The three biggest figures in America…

Looking back at the results now, it’s clear that these towns had in common than at first glance. Both had the reaction to look away from the White House and Congress, which they believed had led them into their current predicament. Career politicians and Wall Street had ruined their lives, and they weren’t willing to stand for more of the same, they wanted to start fresh.

Certainly this economic narrative isn’t all that Trump tapped into. His comments regarding women, the disabled, Muslims, and Mexicans would have given him a strong push from some voters throughout the country, and across the Rust Belt too.

However, if you ignore that these small towns in disarray were looking for a new start, then you will ignore a key reason that Trump became so successful.

For those of you worried about a Donald Trump authoritarian presidency, here are two reasons you shouldn’t be: the Supreme Court and Congress.

Any student that has taken a law or politics class at UC would have studied the separation of powers, especially in the context of the classical liberal establishment of the United States. While there are powers to act given to the President, these are offset by the powers given to the Supreme Court and Congress at the time.

As President, Donald Trump will have the power to propose legislation to be introduced to Congress, and establish executive orders to help deal with his branch of government.

The Supreme Court, which is made up of nine justices put in place by the president of the day, currently has four Democrats and four Republicans this is after the death of Antonin Scalia earlier in 2016. While the final vacancy now looks likely to be filled by a Republican, these judges may strike down any legislation or executive orders that conflict with the US Constitution, and do not always vote on party lines.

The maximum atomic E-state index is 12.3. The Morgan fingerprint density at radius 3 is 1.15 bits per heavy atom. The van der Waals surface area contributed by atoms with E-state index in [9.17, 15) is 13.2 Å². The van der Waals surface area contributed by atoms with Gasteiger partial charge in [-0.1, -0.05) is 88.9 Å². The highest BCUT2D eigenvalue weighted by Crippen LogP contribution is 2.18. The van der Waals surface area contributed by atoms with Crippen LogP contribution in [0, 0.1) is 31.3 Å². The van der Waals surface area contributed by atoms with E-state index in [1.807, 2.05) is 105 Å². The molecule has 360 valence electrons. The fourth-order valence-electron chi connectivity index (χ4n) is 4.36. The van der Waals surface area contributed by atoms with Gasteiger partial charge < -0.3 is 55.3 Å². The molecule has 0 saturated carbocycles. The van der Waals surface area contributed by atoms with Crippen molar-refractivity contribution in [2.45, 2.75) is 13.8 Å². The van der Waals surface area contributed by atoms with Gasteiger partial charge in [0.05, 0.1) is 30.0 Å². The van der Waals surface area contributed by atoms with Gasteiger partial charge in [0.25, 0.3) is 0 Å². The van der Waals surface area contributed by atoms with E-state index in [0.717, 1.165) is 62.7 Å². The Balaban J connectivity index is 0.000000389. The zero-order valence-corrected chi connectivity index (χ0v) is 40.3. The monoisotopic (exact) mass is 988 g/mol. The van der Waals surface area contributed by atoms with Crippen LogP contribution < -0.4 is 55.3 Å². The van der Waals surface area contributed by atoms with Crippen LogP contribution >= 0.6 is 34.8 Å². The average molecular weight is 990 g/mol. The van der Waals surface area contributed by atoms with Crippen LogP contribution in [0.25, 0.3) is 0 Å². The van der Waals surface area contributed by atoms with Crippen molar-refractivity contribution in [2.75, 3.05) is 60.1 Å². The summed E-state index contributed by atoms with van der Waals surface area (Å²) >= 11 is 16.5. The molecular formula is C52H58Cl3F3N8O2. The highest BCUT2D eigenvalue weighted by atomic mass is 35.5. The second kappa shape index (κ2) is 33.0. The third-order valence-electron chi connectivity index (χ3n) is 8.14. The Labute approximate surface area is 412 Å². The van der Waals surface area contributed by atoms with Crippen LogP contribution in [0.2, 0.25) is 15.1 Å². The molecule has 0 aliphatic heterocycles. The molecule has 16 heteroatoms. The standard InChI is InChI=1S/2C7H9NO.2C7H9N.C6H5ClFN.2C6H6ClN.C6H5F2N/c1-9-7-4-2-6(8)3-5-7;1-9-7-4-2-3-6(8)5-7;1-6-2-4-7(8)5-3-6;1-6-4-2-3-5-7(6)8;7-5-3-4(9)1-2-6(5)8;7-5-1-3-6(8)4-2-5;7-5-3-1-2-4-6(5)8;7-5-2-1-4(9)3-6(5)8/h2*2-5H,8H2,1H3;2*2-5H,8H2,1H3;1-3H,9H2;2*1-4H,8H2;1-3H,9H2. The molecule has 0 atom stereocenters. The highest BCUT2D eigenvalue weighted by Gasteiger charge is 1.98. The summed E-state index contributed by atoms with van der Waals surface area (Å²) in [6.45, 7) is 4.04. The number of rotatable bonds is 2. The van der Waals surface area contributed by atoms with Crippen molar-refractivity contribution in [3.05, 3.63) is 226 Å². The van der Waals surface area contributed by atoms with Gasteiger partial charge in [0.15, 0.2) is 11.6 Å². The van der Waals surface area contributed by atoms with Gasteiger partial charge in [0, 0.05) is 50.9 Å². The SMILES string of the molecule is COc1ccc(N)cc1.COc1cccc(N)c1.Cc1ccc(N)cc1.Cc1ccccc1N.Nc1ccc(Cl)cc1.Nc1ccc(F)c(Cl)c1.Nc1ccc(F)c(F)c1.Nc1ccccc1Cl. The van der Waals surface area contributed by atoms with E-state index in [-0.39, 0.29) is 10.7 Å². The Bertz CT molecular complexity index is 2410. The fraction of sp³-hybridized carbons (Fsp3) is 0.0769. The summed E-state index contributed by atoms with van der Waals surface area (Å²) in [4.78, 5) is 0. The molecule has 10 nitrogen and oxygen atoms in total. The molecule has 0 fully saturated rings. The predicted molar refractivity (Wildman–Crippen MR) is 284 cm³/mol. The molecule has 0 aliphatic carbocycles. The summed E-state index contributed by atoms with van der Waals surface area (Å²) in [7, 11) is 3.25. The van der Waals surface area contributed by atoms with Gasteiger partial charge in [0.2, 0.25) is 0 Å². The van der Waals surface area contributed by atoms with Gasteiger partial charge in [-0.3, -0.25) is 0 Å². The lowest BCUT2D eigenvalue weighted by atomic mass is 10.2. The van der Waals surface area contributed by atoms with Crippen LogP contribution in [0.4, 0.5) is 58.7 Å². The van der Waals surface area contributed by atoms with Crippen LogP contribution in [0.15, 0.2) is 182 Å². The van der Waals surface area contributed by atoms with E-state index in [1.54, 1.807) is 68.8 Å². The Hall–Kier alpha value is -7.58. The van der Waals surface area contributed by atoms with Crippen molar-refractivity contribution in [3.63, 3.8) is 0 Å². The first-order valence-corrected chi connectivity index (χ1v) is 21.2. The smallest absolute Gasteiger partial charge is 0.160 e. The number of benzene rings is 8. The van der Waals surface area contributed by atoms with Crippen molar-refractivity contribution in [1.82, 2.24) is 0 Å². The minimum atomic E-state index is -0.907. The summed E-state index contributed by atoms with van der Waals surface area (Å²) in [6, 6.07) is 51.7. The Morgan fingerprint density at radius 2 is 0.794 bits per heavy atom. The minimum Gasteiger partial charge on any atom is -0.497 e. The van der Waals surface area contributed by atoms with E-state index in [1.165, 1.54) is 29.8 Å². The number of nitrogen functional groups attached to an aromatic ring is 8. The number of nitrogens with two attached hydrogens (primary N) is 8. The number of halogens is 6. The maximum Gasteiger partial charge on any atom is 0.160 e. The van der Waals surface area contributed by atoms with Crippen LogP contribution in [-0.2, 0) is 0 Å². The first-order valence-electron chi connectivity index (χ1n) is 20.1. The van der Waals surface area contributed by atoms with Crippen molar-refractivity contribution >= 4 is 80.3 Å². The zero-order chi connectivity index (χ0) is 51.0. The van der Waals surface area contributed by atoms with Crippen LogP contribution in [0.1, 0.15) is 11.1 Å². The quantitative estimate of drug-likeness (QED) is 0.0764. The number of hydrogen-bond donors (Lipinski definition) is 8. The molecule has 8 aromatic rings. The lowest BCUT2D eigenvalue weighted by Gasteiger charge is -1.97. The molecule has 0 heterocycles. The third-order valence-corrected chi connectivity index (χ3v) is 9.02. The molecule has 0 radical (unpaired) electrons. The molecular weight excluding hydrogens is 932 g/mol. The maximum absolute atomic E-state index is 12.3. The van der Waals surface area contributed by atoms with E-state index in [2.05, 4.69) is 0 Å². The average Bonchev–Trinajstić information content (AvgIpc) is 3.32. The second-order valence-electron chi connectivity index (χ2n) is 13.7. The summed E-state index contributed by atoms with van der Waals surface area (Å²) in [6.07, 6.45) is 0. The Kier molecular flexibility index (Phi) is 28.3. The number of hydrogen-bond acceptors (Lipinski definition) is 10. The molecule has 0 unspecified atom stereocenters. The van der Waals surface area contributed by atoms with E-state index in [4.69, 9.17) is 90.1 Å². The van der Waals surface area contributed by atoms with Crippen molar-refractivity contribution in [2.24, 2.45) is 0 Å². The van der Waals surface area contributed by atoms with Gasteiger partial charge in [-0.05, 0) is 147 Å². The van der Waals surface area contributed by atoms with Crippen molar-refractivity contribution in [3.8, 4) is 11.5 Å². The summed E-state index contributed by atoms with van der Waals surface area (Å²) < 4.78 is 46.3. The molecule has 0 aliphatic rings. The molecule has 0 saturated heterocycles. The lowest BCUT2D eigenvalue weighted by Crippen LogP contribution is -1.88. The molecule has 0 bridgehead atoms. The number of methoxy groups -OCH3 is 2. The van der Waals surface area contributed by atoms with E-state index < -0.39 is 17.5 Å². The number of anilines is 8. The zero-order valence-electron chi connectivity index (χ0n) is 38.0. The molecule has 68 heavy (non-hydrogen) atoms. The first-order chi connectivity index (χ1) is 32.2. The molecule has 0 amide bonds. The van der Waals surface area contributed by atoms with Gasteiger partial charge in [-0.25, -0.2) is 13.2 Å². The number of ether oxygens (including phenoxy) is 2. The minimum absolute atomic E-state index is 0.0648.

While they lost the presidency, Democrats actually made up major ground in Congress, winning two seats in the Senate and forcing a runoff election in a third, and gaining six seats in the House of Representatives.

Awaiting the Louisiana result, the Senate numbers stand at 51-48 in favour of the Republicans, but with US politicians more readily voting against their own party for state-based interests than in Australia, there is no guarantee Trump/Republican legislation will automatically pass.

For further insight into the separation of powers in the United States, and whether or not the President matters that much, the Freakonomics podcast recently did a whole episode on the topic.

It’s been a wild ride on the 2016 presidential election train, and thanks to those who have engaged with my own journey through Curieux. I’m surprised as anyone else at the result, but that just makes me a poor analyst.

While I believe Trump has a long way to go in dealing with his public, all we can do now is praise the good actions he takes, and criticise the poor ones, particularly in relation to Australia.

Featured image by Noopy420 under CC License 2.0